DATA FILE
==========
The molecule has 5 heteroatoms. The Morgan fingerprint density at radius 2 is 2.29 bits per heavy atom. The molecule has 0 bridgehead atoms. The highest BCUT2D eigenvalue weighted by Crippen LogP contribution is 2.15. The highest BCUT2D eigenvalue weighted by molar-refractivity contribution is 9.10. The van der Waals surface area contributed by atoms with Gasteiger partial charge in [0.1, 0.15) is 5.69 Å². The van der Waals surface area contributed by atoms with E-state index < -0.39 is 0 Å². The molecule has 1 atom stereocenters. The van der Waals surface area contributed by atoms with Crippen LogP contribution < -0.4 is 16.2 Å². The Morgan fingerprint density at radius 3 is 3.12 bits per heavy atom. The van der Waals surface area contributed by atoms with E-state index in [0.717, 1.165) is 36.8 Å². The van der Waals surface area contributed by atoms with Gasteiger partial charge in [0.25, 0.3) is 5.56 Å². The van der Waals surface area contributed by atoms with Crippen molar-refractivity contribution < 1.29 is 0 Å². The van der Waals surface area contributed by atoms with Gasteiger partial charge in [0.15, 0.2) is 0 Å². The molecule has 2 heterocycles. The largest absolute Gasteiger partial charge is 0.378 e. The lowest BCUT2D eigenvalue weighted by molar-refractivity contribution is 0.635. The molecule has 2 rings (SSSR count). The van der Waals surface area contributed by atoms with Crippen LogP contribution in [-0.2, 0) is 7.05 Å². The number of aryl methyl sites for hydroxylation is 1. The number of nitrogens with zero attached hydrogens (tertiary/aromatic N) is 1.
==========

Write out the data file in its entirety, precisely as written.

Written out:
The molecule has 5 heteroatoms. The Morgan fingerprint density at radius 2 is 2.29 bits per heavy atom. The molecule has 0 bridgehead atoms. The highest BCUT2D eigenvalue weighted by Crippen LogP contribution is 2.15. The highest BCUT2D eigenvalue weighted by molar-refractivity contribution is 9.10. The van der Waals surface area contributed by atoms with Gasteiger partial charge in [0.1, 0.15) is 5.69 Å². The van der Waals surface area contributed by atoms with E-state index < -0.39 is 0 Å². The molecule has 1 atom stereocenters. The van der Waals surface area contributed by atoms with Crippen LogP contribution < -0.4 is 16.2 Å². The Morgan fingerprint density at radius 3 is 3.12 bits per heavy atom. The van der Waals surface area contributed by atoms with E-state index in [0.717, 1.165) is 36.8 Å². The van der Waals surface area contributed by atoms with Gasteiger partial charge in [0.25, 0.3) is 5.56 Å². The van der Waals surface area contributed by atoms with Crippen molar-refractivity contribution < 1.29 is 0 Å². The van der Waals surface area contributed by atoms with Gasteiger partial charge in [0.15, 0.2) is 0 Å². The molecule has 2 heterocycles. The largest absolute Gasteiger partial charge is 0.378 e. The lowest BCUT2D eigenvalue weighted by molar-refractivity contribution is 0.635. The molecule has 2 rings (SSSR count). The van der Waals surface area contributed by atoms with Crippen LogP contribution in [-0.2, 0) is 7.05 Å². The number of aryl methyl sites for hydroxylation is 1. The number of nitrogens with zero attached hydrogens (tertiary/aromatic N) is 1.